Recently, one of my guy friends said to me, “I can’t finish when I’m wearing a condom.” This is the first time I had ever heard a phrase like that and was baffled. While I know that many people do tend to prefer sex without condoms, I had never heard that condoms could actually hinder ejaculation. As a sex educator on campus, I am used to debunking sex myths that college students carry, however, I had absolutely no answer for this statement. Naturally I began researching this topic and decided to write an article on it. I wanted to know if it was the actual condom that was making ejaculation difficult or if it was situational. According to Michael Reece, a professor at Indiana University and co-author of the 2009 National Survey of Sexual Health and Behavior, arousal can be inhibited and affected by certain situations, but it can also have to do with who your partner was, issues with alcohol and drugs and other physiological and psychological issues. Basically, it is completely situational and directly depends on arousal and satisfaction with whatever sexual activity you are engaged in. Reece says the bottom line is that most likely the condom cannot be blamed for whether or not you are turned on when having sex; in fact many condoms (especially new pleasure-enhancing innovations) might actually make sex better.
STIs are completely common and educating ourselves on their prevalence and treatment options is so very important when we are having active sex lives (even if we are abstinent, knowledge is power people!). But let’s face it; STIs do get a bad rep (as does any infection or disease we can contract). For the sake of not excluding those individuals that do have or have had STIs let’s view them as a sort of cold, we do not necessarily want to get them but when we do there are many ways we can take care of ourselves. Many STIs are curable and every STI is treatable, so with the right protection having a normal sex life is totally possible post-diagnoses. That being said, if we use condoms and practice informed consent with each one of our partners, we can stop the spread of many of these infections and diseases in general. On UW-Madison’s campus, the four most common STIs are Chlamydia, Molluscum Contagiosum, HPV, and Herpes. For the fluid-bound STIs (i.e. Chlamydia), condoms are 98 percent effective for preventing spreading infections. For the skin-to-skin contact ones (i.e. Molluscum, HPV, Herpes) condoms are roughly 70 percent effective in preventing spreading the infections. While the only sure-fire way to prevent passing along STIs is through total abstinence, these relatively thin pieces of latex magic give us really good odds for protecting ourselves. When used perfectly, condoms are 98 percent effective at preventing unwanted pregnancies. So I think we can all agree together that sex with condoms takes out so much risk.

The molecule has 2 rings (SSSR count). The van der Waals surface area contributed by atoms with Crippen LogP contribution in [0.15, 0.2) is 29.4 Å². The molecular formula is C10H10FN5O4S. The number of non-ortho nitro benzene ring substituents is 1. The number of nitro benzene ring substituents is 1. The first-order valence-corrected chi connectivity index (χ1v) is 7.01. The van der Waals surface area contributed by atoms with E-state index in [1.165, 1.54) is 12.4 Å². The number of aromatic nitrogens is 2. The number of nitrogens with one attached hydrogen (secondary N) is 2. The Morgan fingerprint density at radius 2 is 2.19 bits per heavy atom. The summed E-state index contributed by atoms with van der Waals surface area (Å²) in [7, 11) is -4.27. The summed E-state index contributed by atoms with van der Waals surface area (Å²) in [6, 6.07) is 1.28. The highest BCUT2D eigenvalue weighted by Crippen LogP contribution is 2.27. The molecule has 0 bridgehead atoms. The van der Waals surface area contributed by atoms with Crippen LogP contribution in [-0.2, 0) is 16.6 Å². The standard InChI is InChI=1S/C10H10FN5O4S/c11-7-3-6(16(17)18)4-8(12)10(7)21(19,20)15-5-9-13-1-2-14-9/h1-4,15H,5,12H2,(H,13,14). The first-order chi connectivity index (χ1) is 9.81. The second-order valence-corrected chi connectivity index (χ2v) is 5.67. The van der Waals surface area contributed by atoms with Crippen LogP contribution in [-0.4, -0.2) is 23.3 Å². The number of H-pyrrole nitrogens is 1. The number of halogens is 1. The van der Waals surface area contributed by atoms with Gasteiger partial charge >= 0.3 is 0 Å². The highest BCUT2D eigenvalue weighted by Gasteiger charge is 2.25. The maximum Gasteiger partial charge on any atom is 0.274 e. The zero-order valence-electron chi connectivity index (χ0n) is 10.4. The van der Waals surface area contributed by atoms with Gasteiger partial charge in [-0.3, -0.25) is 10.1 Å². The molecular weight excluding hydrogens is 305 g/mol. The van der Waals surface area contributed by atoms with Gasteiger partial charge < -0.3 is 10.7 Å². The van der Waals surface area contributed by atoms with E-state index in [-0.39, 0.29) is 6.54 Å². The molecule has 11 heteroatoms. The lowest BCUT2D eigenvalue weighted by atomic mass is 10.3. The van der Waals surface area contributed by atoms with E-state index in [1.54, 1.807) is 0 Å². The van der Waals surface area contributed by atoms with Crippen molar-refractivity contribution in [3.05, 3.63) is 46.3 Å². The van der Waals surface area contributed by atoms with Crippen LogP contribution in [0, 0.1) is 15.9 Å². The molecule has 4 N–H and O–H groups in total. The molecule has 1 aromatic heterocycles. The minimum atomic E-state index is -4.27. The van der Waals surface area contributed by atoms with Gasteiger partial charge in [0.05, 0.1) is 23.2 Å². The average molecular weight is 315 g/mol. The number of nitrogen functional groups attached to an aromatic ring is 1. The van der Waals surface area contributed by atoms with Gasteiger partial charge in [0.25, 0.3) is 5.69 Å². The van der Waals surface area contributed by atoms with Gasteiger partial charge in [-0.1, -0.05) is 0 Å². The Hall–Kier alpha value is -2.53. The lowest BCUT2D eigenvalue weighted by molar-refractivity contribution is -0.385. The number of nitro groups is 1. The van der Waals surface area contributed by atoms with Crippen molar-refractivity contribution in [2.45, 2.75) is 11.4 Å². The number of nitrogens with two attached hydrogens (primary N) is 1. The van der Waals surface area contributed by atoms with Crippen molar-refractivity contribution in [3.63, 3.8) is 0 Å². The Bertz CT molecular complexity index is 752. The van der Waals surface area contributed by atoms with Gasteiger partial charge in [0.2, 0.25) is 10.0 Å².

Let’s review together what we have learned today, folks: Not only can certain condoms enhance our sex lives, they can also help protect our bodies from STIs and unwanted pregnancies. That sounds worth the “discomfort” to me…
Isn’t sex so much sexier when we take the risk out of it?
Sure, while condom-free sex can be a little bit more intimate, there is absolutely no reason that condoms should be seen as roadblocks to good sex. The Sex Out Loud office (located on the 3rd floor of the SAC) here on campus is full of different types of free condoms and lubes that can enhance any sex life. Studded condoms, thin condoms, extra-large condoms; you name it, they have it. Stop letting hegemonic, scientifically false myths get in the way of your sex life.
As Lil Wayne once suggested, wrap it up!
“Safe sex is great sex; better wear a latex cause you don’t want that late text, that ‘I think I’m late’ text. So wrap it!”
Have any thoughts, comments, or questions? Or just want to slide into Sydney’s DMS? Try emailing her at firstname.lastname@example.org.